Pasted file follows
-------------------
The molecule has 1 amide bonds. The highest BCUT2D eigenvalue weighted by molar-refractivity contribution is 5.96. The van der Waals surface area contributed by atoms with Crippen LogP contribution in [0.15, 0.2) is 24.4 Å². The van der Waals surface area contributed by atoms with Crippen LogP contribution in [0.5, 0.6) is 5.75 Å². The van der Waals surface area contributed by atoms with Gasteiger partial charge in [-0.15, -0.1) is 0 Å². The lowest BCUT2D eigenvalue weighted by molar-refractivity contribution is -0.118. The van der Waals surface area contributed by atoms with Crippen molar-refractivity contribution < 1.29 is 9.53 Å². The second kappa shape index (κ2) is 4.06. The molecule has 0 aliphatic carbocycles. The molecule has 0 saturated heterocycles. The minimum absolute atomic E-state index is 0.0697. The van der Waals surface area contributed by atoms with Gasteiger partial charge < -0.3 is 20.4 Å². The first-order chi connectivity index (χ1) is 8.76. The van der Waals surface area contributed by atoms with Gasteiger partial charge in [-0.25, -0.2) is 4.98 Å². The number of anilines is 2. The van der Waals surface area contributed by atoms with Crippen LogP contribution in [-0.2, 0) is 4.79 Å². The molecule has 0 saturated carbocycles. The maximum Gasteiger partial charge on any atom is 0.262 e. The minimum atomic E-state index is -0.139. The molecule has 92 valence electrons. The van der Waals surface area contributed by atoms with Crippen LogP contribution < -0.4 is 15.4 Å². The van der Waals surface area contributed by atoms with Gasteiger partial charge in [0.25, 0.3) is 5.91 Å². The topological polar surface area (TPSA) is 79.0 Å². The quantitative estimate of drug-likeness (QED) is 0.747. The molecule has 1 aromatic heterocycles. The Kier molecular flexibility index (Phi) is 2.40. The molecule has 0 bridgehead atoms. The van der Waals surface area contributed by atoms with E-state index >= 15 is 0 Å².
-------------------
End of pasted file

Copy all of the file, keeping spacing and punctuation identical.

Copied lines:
The molecule has 1 amide bonds. The highest BCUT2D eigenvalue weighted by molar-refractivity contribution is 5.96. The van der Waals surface area contributed by atoms with Crippen LogP contribution in [0.15, 0.2) is 24.4 Å². The van der Waals surface area contributed by atoms with Crippen LogP contribution in [0.5, 0.6) is 5.75 Å². The van der Waals surface area contributed by atoms with Gasteiger partial charge in [-0.15, -0.1) is 0 Å². The lowest BCUT2D eigenvalue weighted by molar-refractivity contribution is -0.118. The van der Waals surface area contributed by atoms with Crippen molar-refractivity contribution < 1.29 is 9.53 Å². The second kappa shape index (κ2) is 4.06. The molecule has 0 aliphatic carbocycles. The molecule has 0 saturated heterocycles. The minimum absolute atomic E-state index is 0.0697. The van der Waals surface area contributed by atoms with Gasteiger partial charge < -0.3 is 20.4 Å². The first-order chi connectivity index (χ1) is 8.76. The van der Waals surface area contributed by atoms with Gasteiger partial charge in [-0.25, -0.2) is 4.98 Å². The number of anilines is 2. The van der Waals surface area contributed by atoms with Crippen LogP contribution in [-0.2, 0) is 4.79 Å². The molecule has 0 saturated carbocycles. The maximum Gasteiger partial charge on any atom is 0.262 e. The minimum atomic E-state index is -0.139. The molecule has 92 valence electrons. The van der Waals surface area contributed by atoms with Crippen LogP contribution < -0.4 is 15.4 Å². The van der Waals surface area contributed by atoms with Gasteiger partial charge in [0.25, 0.3) is 5.91 Å². The topological polar surface area (TPSA) is 79.0 Å². The quantitative estimate of drug-likeness (QED) is 0.747. The molecule has 1 aromatic heterocycles. The Kier molecular flexibility index (Phi) is 2.40. The molecule has 0 bridgehead atoms. The van der Waals surface area contributed by atoms with E-state index >= 15 is 0 Å².